A few months back I had to debug an Adobe Flex application that used Adobe Message Format (AMF) for client-server communication. For readers unfamiliar with Adobe’s Flex/Flash stack, AMF is a binary RPC communication protocol, usually powered by Adobe’s BlazeDS technology. The application I was working on used BlazeDS to expose a number of AMF web services, backed by a fairly standard Java/Spring/Hibernate stack.
As I started investigating the bug, I quickly began to suspect that the root cause was data related. Since many of the application screens were data-driven, I conjectured that there was inconsistent or incomplete data being returned from the web services. At the time, I didn’t have access to a stable version of Adobe FlexBuilder for Linux, so I wasn’t able to easily jump in and attach a debugger to the Flex application. However, I was able to read the code and understand a bit about the RPC service calls it was making. The server-side access logs also provided a good idea of the client-server interactions that were happening. In order to gain further insight into the scenario under test, I found myself wanting to ‘see’ the data that was flowing between the two applications.
Even the simplest client-server app is a form of a distributed system, and when debugging a distributed system, I’m a big advocate of understanding the actual data flowing over the wire. I find it helps build up a picture of what an application is actually doing. Most of the systems I work with use human-readable formats in their web-services and, as a result, I always keep tools like tcpdump and wireshark to hand. However, with a binary format such as AMF, it’s really difficult to ‘see’ what data is being transferred.
Building a client
Thankfully, there are client-side Java bindings for BlazeDS which can interact with an RPC endpoint and handle the marshalling/unmarshalling of data into Java POJOs. This allowed me to bypass flex altogether and hack together a simple Java client to interact with my webservices. In order to get started, I started a new Maven project, and added the following dependencies:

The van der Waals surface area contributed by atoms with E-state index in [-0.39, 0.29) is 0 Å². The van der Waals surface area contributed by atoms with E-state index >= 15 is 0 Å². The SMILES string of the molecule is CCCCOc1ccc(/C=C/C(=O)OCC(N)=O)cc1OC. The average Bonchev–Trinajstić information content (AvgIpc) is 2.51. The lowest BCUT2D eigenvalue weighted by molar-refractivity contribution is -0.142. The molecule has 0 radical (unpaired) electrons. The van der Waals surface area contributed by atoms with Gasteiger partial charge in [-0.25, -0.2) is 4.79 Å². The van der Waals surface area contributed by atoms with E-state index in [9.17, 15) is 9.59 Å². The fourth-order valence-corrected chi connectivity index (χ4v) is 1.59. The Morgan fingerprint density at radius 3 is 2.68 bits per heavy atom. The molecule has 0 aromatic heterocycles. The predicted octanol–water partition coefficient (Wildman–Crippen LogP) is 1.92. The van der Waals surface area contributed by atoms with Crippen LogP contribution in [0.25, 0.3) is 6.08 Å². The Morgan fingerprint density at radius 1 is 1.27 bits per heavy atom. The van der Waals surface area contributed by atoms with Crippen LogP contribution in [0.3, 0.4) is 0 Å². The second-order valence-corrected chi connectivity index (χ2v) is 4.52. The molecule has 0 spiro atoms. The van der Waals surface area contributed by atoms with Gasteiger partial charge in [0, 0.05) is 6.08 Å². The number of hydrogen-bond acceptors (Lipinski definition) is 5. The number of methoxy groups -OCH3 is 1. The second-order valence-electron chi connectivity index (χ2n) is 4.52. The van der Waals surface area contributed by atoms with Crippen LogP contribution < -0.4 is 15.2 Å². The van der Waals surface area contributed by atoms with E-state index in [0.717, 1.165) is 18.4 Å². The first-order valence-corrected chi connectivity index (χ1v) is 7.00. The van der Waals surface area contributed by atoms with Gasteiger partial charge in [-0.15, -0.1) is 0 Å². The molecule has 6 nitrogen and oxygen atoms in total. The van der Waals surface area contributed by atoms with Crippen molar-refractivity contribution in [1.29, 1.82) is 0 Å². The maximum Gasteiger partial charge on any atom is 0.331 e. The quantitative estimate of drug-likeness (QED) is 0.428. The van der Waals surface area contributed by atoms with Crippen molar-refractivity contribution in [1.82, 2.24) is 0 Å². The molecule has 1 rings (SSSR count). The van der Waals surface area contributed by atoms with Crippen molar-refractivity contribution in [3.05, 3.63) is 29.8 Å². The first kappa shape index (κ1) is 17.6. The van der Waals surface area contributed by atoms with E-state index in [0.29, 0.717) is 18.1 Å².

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Connecting to the AMF endpoint then just required a few lines of Java code:
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Once I had a connection, it was simple to call one of the web services. For instance, in the application I was interested in, there was a UserService with an remote method named getUserByEmailAddress. The method took a single parameter: the user’s email address. To invoke this service, I did the following:
This all looked good. However, I wasn’t quite finished. In this particular example, the service returned a specific type of object that needed to be unmarshalled. Let’s say that the return type of getUserByEmailAddress() was a class with a qualified name of com.example.model.User. In order for the unmarshalling code to work, the AMF bindings required me to create a client-side Java class for this type. But this was not too difficult, I just needed to provide the relevant fields, setters, and getters. For instance, something like this:
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Of course, what we have here is a classic Data Transfer Object (or DTO), and I soon found that I’d need to re-create a large number of DTO classes, far more boiler-plate code than I wanted to write. In some projects it might be possible to share some class definitions with the server project. However, in my particular example, the server-side classes were entities containing Hibernate/JPA annotations and were not suited to be used in a client-side environment.
Using HashMap-backed Data Transfer Objects
In fact, there is a far easier approach. Although the client requires local DTO classes, they can all be backed by a HashMap, drastically reducing the boiler-plate required. For instance, in the case of the User class, all I needed to do was to extend java.util.HashMap. I was able to drop all of the declarations and just have a empty class:
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Then I was able to use simple Map getters to access the data and have a look at what was going on.
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Building a lightweight Java client provides an alternative way of accessing a BlazeDS endpoint, which I found very useful when debugging and comprehend AMF services. Having this a client also enabled me to write a programmatic API test that didn’t rely on running a Flash Player. Finally, using DTOs that are specialisations of HashMap reduces boilerplate and allows you to make faster progress.
And the bug? Well, it was data related, and it did get fixed.